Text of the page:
This year was different, though. Coming off a surprise World Series appearance last year, I knew I wouldn’t be able to get the same seats at the same prices anymore. I knew I’d have to wait a bit longer than usual to get a steak sandwich. More importantly, I knew I had a team on the field that wasn’t building for the future, but meant to contend right now.

To be honest, the fact that the Mets are only 6 games out in the NL East right now despite all of the injuries they’ve suffered in the lineup is an accomplishment in itself. The team has looked so inept offensively at times that you have to wonder just how much of a catastrophe this season would have been had the front office followed the original blueprint and not resigned Yoenis Cespedes.

But let’s not play the “what-if” game right now. Let’s take a genuine look at what we have as we start the second half tonight in Philadelphia. Can this team make the playoffs? Is making the playoffs enough to fulfill the preseason expectations? Can Daniel Murphy just leave us alone? Let’s examine.

IMG_2488

Is there enough pitching to hold this together?

This is the most important question and the answer isn’t as simple as it was even a month ago. Matt Harvey hasn’t been the Matt Harvey we thought we were getting and will now miss the remainder of the season due to surgery. For now, at least, he’ll be replaced in the rotation by Logan Verrett who has basically been your typical 6th starter/swingman out of the bullpen. Key thing to remember here is that while Harvey has a lot of name value, the performance that needs to be replaced wasn’t Cy Young level so Verrett should – hopefully – be able to give you what you were getting out of Harvey before the injury.

A bigger problem is the setbacks in the rehab of Zack Wheeler. Originally expected to be returning to the rotation around now, Wheeler has continually suffered what the team has classified as “minor” setbacks and hasn’t even thrown off a mound as of yet. That is not good. At this point, it’s basically unreasonable to expect any kind of significant contribution from Wheeler in 2016.

Which brings us to Noah Syndergaard and Steven Matz who both have bone spurs in their elbows which doesn’t even include Thor’s recent “dead arm” issue. If one or both of them decides that the pain from the spur is just too much and decides to have surgery to remove it, this team is dead in the water as there just isn’t the depth in the system that there used to be because of promotions, trades and Rafael Montero completely forgetting how to pitch. Bartolo Colon was brought back this season to give the team a bridge in the rotation until Wheeler would come back at which point he’d move into the pen and provide depth. He’s been terrific and the Mets have needed it as their best-laid plans have caught fire.

IMG_1508

Why didn’t they re-sign Daniel Murphy?

Look, Murph was here for a long time and was a nice player, but aside from two weeks in October, he never looked like the player he has apparently become. He’s on the wrong side of 30 and the Mets desperately needed to upgrade defensively after they were absolutely exposed in the World Series against the Royals. Allowing Murph to leave gave them the chance to add a comparable offensive player in Neil Walker who was a definite improvement with the glove while also being able to add a first-round sandwich pick in the draft after giving Daniel the qualifying offer. With Dilson Herrera waiting in Las Vegas to take over 2B in Queens, the ability to use Walker as a one year stopgap and get back another compensation draft pick when he leaves as a free agent after this year was a smart tactical decision by the front office. Sure, it stings that Murphy has had a great year and has hit something like 43 homers against just the Mets so far, but sometimes these things happen. I’m not rooting against Murph. For a team that lacks positive moments in their history, Murph provided us with one of the all-time great postseason runs – not just in Mets history – but in all of baseball. We should always be grateful for that.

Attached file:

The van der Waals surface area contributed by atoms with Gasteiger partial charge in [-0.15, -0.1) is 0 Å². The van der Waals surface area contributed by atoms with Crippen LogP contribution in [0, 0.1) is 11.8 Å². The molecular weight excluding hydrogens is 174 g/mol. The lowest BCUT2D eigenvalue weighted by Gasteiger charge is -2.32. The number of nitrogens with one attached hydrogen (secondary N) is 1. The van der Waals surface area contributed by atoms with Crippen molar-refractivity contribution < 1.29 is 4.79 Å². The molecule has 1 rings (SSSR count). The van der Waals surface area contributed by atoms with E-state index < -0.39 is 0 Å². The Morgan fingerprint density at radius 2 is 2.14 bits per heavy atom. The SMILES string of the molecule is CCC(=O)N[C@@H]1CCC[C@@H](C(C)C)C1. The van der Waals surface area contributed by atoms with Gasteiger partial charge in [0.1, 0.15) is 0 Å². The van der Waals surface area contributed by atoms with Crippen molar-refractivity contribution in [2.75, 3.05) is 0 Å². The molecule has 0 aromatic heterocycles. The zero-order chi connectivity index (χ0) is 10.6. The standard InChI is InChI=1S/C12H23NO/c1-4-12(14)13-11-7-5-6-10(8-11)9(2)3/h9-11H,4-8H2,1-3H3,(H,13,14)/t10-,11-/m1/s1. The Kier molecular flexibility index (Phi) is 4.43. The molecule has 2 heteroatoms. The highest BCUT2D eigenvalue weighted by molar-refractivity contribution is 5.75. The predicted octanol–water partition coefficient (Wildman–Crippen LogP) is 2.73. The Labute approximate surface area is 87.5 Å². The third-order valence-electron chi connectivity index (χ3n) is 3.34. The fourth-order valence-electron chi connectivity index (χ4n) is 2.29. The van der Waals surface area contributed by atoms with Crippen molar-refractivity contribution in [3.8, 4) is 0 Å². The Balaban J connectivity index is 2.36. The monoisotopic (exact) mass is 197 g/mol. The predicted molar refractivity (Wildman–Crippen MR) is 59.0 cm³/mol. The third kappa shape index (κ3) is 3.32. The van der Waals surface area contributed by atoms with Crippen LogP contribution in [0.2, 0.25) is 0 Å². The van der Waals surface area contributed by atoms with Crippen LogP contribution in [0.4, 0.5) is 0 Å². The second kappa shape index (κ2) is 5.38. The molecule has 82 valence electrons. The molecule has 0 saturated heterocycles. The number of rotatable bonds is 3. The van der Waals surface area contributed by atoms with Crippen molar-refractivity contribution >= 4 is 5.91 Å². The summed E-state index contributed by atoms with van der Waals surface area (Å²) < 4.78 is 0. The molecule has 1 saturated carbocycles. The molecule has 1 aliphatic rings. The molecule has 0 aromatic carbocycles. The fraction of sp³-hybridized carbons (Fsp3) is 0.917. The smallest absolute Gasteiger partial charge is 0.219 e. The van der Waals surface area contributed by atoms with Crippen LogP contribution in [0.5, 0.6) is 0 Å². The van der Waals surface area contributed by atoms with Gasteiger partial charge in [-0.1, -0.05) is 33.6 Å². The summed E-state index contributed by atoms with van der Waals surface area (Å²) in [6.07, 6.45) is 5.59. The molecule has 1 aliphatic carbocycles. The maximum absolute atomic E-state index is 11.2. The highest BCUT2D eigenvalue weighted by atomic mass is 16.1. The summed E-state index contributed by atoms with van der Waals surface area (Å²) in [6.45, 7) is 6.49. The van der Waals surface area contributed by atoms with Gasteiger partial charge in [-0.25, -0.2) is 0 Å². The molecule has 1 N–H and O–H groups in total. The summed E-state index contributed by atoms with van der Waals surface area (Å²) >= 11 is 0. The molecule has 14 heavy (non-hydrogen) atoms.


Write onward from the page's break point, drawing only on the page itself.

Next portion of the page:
reyes

Is Jose Reyes the biggest addition we’ll see for this lineup?

From how it sounds…probably. But is this enough? I wasn’t enamored with the idea of signing Jose. As much as I was a fan during his first go-round in Queens, the combination of declining skills and him grabbing his wife by the throat and slamming her into a door didn’t exactly put him at the top of my list. But he’s here. He’s shown obvious signs of rust which is to be expected since he hasn’t seen major league action since last October, but, aside from that, there does appear to be something left in the tank. He’s obviously motivated to reclaim his career and – even if he isn’t as fast as he used to be – he’s still a net positive on the basepaths (as long as he can get on base with any consistency) because the Mets – as a team – may have the least footspeed of any team ever. This team is strictly station to station which limits the things you can do offensively if you can’t steal a base or go first to third on a single to right or even score from second on a base hit. This team needs to be able to generate more runs so Reyes could be valuable if he finds even some of what made him special way back when.